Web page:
Individual Retirement Account (IRA) records – Funds contributed to Roth IRAs and traditional IRAs and the earnings thereon receive different tax treatments upon distribution, depending in part on when the distribution was made, what amount of the contributions were tax deferred when made, and other factors that make good recordkeeping desirable.

Investment purchase confirmation records – Long-term capital gains receive more favorable tax treatment than short-term capital gains. In addition, basis (generally the cost of certain investments when purchased) can be subtracted from gain from any sale. For these reasons, taxpayers should keep records of their investment purchase confirmations.

Substantiating deductions:

Acknowledgments of charitable donations – Cash contributions to charity cannot be deducted without a bank record, receipt, or other means. Charitable contributions of $250 or more must be substantiated by a contemporaneous written acknowledgment from the qualified organization that also meets the IRS requirements.

Cash payments of alimony – Payments of alimony may be deductible from the gross income of the paying spouse . . . if the spouse can substantiate the payments.

Medical records – Disabled taxpayers under the age of 65 should keep a written statement from a qualified physician certifying they were totally disabled on the date of retirement.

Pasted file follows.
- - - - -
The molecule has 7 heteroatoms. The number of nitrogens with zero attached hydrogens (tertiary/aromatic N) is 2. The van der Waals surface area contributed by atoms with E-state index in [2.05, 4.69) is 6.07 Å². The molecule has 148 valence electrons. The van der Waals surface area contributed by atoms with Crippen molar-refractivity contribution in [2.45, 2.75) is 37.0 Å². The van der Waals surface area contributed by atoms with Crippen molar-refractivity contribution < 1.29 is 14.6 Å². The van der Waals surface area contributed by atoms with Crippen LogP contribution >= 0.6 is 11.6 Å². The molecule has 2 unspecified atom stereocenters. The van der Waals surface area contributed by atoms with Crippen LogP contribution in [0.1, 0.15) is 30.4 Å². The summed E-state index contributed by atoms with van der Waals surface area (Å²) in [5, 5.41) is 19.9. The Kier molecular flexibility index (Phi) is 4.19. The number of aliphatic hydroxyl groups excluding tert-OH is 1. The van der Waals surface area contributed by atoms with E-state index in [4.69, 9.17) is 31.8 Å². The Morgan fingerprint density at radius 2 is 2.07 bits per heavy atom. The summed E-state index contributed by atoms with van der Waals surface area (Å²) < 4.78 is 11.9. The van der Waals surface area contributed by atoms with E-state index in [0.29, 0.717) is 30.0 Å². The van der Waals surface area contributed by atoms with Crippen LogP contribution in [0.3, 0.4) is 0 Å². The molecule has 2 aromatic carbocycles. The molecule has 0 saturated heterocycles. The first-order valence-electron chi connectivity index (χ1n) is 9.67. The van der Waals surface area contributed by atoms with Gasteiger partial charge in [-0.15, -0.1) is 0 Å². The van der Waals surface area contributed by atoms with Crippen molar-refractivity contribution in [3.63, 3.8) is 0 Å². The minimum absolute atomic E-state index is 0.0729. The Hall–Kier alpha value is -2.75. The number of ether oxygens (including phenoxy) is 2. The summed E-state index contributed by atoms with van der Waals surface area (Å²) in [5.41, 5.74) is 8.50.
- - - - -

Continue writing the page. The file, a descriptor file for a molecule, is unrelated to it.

Records of medical expenses – Certain unreimbursed medical expenses in excess of 10 percent of adjusted gross income may be deductible.

Current health insurance policy – The new health care law requires most individuals to obtain minimum essential health coverage. If your employer has not provided you with records of coverage because you have your own policy, or for some other reason, you should be able to substantiate the amount of your coverage.

Mortgage statements and mortgage insurance  – Mortgage interest, premiums paid toward mortgage insurance, and real estate taxes are generally deductible for taxpayers who itemize rather than claim the standard deduction.

Receipts for any improvements to real estate – Part or all of the expense of certain energy efficient real estate improvements can qualify taxpayers for one or more tax credits.

Keeping so many records can be tedious, but come tax season it can result in large tax savings. And in the case of an audit, evidence of good recordkeeping can get you off to a good start with the IRS examiner handling the case, can save time, and can also save money. For more information on recordkeeping for individuals, please contact our offices.

Businesses

 

Taxpayers are required by law to keep permanent books of account or records that sufficiently substantiate the amount of gross income, deductions, credits and other amounts reported and claimed on any their tax returns and information returns.